Microsoft Plays out its Patents in Suing TomTom
Microsoft has filed a lawsuit against TomTom. The navigation systems vendor is allegedly violating eight Microsoft patents, three involving Linux.
A report in TechFlash announced Microsoft's patent claim against the portable GPS car navigation vendor TomTom Inc. The company produces navigation devices based on Linux and the lawsuit alleges that they violated five MS patents, three of them specific to Linux:
- Patent 5,579,517, Common Name Space for Long and Short Filenames, issued November 1996
- Patent 5,758,352, Common Name Space for Long and Short Filenames, issued May 1998
- Patent 6,256,642, Method and System for File System Management Using a Flash-Erasable, Programmable, Read-only Memory, issued July 2001
Microsoft claims that it tried many times to reach an agreement with TomTom over the patent rights. Not hearing from them, Microsoft decided to go ahead with the lawsuit.
The Redmond company has claimed for years that Linux violated around 230 of its patents. How the current three fit into this category only the courts can decide. We'll see if TomTom wants to go so far as to settle outside of them.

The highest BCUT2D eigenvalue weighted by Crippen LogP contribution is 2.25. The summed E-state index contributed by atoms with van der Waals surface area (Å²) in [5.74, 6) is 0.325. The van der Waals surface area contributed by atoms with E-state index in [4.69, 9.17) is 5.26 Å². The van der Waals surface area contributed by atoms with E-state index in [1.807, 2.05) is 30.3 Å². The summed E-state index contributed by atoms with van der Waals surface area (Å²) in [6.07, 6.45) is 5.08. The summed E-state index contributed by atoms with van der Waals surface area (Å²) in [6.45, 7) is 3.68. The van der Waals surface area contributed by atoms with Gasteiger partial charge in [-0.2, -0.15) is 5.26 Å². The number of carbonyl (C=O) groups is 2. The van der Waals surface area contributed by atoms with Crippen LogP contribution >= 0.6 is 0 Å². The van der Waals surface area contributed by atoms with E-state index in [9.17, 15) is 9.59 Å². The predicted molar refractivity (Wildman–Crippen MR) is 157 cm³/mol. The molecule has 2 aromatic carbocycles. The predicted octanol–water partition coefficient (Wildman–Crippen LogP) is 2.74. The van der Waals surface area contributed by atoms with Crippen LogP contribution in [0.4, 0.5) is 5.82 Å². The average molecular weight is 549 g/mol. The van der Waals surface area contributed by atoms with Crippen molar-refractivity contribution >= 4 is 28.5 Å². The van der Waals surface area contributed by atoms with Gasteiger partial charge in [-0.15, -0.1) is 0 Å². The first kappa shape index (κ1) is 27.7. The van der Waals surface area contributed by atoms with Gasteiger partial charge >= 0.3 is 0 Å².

According to a report, many potential victims of the Heartbleed attack have patched their systems, but few have cleaned up the crime scene to protect themselves from the effects of a previous intrusion.
DARPA and NICTA release the code for the ultra-secure microkernel system used in aerial drones.
Should you trust an online service to store your online passwords?
New B+ board lets you build cool things without the complication of a powered USB hub.
Redmond rushes in to root out alleged malware haven.
New initiative will bring futuristic virtual reality effects to the web surfing experience.
Dyreza malware launches a man-in-the-middle attack that compromises SSL.
New cloud combines worldwide access with local attention to data security.
A first cousin of the recent Heartbleed attack affects EAP-based wireless and peer-to-peer authentication.
FOSS community acts to protect freedom of choice for laptop devices.